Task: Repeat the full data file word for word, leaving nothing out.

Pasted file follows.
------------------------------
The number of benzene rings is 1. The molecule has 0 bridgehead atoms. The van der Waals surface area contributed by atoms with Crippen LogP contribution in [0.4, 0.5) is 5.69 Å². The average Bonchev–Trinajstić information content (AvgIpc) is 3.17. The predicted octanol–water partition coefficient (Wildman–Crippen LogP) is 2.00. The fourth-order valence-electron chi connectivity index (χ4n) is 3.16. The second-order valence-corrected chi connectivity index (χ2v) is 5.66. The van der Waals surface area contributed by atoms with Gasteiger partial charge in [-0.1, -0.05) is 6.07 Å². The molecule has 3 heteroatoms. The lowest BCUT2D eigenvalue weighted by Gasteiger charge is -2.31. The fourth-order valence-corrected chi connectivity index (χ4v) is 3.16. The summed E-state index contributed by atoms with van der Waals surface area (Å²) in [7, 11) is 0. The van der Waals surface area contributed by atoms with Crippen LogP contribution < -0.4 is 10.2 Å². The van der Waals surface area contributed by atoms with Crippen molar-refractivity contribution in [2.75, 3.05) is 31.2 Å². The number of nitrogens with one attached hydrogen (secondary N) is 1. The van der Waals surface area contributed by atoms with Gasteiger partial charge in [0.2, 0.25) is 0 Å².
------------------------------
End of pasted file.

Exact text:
The number of benzene rings is 1. The molecule has 0 bridgehead atoms. The van der Waals surface area contributed by atoms with Crippen LogP contribution in [0.4, 0.5) is 5.69 Å². The average Bonchev–Trinajstić information content (AvgIpc) is 3.17. The predicted octanol–water partition coefficient (Wildman–Crippen LogP) is 2.00. The fourth-order valence-electron chi connectivity index (χ4n) is 3.16. The second-order valence-corrected chi connectivity index (χ2v) is 5.66. The van der Waals surface area contributed by atoms with Gasteiger partial charge in [-0.1, -0.05) is 6.07 Å². The molecule has 3 heteroatoms. The lowest BCUT2D eigenvalue weighted by Gasteiger charge is -2.31. The fourth-order valence-corrected chi connectivity index (χ4v) is 3.16. The summed E-state index contributed by atoms with van der Waals surface area (Å²) in [7, 11) is 0. The van der Waals surface area contributed by atoms with Crippen LogP contribution < -0.4 is 10.2 Å². The van der Waals surface area contributed by atoms with Crippen molar-refractivity contribution in [2.75, 3.05) is 31.2 Å². The number of nitrogens with one attached hydrogen (secondary N) is 1. The van der Waals surface area contributed by atoms with Gasteiger partial charge in [0.2, 0.25) is 0 Å².